Several hundred flight attendants at the Czech national carrier, Czech Airlines, were expected to strike next Thursday in protest over extensive layoffs and wage cuts. That was averted when on Friday afternoon the company announced it and had reached a deal with trade unions, saying fewer employees would be let go.
On Friday morning, there was no signal that Czech Airlines would budge after initially rejecting an appeal by flight attendants to save 40 jobs. The carrier had even sought a court injunction to try and block the strike. Despite initially strong resolve by the airline that it had a backup plan if workers stayed away, evidently the threat had an impact. By Friday afternoon, management had reached a deal with the unions to step back from the brink. No concrete numbers about the number of jobs to be saved were immediately released. Prior to the deal, the company had been seeking to layoff some 80 pilots and around 170 flight attendants, as well additional administrative staff.
Employees have been deeply unsatisfied since ČSA announced in September for layoffs affecting staff across the board: pilots, crew, and administrators, together with wage cuts announced later, aimed at putting the ailing airline back on firmer ground. This week, the carrier’s minority shareholder Korean Air (which owns 44 percent) also conditioned an increase of capital in the company on the full implementation of a restructuring plan including not only the selling off of assets but slashing wages and reducing the workforce.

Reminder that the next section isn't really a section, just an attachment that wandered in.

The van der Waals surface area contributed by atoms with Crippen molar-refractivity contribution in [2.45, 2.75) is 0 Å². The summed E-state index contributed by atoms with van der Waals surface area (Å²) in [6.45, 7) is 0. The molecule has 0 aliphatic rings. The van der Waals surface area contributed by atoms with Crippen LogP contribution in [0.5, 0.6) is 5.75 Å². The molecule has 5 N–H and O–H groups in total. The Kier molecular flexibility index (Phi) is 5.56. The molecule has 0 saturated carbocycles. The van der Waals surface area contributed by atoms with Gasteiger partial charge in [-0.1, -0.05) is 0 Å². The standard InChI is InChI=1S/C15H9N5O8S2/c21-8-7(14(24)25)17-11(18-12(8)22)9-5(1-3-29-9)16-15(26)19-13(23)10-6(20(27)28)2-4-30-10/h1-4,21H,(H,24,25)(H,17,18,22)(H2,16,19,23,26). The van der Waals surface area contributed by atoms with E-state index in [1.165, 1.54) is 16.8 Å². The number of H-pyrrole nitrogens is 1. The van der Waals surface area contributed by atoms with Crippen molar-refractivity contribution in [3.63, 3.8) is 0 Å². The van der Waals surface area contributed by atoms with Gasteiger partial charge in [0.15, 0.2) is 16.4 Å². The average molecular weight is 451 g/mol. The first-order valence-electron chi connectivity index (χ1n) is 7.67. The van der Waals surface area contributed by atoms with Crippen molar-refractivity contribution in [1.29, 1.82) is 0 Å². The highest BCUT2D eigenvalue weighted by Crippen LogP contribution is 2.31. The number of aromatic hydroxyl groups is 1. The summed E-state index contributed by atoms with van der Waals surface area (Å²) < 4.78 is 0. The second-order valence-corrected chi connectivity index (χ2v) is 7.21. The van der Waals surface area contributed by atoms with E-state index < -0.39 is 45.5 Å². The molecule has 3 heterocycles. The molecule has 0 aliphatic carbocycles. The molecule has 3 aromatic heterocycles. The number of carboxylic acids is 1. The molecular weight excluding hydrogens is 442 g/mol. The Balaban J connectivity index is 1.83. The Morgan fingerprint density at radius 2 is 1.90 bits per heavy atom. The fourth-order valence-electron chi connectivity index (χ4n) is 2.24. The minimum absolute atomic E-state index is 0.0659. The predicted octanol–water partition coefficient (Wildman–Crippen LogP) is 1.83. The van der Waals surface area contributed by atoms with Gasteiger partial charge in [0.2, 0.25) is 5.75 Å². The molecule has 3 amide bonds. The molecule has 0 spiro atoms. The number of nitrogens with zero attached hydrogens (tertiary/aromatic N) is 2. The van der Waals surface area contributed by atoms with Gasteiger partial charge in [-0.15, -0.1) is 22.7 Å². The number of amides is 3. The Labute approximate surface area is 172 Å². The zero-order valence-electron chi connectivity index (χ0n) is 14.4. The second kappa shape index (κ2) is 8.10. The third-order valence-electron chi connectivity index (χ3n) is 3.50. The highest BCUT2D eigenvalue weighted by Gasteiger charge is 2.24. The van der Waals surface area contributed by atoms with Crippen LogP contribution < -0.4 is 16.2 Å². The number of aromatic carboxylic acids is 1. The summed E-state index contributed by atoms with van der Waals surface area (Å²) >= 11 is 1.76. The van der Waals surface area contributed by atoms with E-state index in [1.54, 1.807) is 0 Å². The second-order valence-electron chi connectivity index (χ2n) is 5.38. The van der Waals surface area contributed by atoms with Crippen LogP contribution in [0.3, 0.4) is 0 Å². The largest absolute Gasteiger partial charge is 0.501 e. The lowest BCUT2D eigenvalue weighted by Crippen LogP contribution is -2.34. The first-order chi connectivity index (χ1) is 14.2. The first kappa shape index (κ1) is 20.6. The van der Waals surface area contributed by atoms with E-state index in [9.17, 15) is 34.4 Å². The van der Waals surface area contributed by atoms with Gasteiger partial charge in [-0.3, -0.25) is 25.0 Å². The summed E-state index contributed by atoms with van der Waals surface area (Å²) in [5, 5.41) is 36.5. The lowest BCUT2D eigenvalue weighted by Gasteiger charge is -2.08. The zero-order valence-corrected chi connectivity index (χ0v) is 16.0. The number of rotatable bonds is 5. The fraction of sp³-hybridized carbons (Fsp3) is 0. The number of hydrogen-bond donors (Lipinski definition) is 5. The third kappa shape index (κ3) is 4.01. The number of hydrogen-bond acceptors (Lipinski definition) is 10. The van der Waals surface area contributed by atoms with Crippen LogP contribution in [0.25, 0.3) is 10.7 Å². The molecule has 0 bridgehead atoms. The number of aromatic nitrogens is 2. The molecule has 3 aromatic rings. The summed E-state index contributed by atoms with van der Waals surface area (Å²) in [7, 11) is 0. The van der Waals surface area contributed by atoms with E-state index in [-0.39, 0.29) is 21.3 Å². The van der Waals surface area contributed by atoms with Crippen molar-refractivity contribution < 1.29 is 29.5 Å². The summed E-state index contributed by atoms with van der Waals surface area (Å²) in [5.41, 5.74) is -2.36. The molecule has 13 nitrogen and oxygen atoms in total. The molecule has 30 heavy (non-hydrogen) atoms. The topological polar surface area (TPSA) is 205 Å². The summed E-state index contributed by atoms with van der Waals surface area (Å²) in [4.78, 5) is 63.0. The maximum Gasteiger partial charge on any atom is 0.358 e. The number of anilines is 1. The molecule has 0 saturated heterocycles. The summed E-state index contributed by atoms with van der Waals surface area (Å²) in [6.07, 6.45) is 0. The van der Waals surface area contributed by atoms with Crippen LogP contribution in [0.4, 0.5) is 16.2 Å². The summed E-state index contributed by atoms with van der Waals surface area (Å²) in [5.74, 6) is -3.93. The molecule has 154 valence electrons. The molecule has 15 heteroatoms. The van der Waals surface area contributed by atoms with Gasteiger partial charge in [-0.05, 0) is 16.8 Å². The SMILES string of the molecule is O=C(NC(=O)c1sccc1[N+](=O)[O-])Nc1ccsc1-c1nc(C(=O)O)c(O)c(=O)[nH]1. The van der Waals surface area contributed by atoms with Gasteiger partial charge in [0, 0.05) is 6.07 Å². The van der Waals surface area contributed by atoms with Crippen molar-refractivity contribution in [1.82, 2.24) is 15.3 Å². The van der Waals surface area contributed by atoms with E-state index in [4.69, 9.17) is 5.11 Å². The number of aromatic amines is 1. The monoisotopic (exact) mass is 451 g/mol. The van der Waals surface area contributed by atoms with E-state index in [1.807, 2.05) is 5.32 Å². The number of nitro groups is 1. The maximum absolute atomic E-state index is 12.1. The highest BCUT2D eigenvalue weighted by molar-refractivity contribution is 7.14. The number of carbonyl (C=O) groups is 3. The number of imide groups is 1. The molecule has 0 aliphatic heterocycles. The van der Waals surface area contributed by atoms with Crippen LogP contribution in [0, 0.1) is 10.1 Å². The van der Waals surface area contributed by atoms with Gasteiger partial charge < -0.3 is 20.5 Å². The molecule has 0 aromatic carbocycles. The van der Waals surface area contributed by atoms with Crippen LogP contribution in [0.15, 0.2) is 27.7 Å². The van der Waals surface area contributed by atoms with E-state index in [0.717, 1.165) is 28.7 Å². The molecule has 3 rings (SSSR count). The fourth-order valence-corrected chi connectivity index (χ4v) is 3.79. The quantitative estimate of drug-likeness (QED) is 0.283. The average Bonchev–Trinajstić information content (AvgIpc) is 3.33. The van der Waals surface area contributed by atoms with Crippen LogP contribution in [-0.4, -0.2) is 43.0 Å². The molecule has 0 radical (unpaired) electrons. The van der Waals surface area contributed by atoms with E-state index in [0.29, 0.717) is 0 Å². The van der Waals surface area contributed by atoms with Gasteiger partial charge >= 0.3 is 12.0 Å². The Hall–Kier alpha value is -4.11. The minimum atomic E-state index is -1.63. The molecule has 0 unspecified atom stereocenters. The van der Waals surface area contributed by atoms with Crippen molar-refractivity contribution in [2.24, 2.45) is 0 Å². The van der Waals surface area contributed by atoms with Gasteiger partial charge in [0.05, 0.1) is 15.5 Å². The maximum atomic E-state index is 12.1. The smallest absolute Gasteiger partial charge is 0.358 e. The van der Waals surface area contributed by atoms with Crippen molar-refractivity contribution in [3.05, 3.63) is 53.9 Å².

ČSA currently employs 230 pilots, 400 flight attendants and nearly 270 administrative workers. By contrast, back in 2011, the air carrier reportedly had 1,500 employees. The company, though, has been hard hit, the latest setback when its strategy to focus on Russia and post-Soviet states suffered as a result of Russian intervention in Ukraine. Last year, the airline posted losses of more than 900 million crowns. The state-owned company Český aeroholding, which owns the 54 percent majority stake, had suggested that layoffs and wage cuts were the only way forward. Even with the compromise agreed Friday, the overall framework of ČSA’s restructuring plan will remain unchanged.
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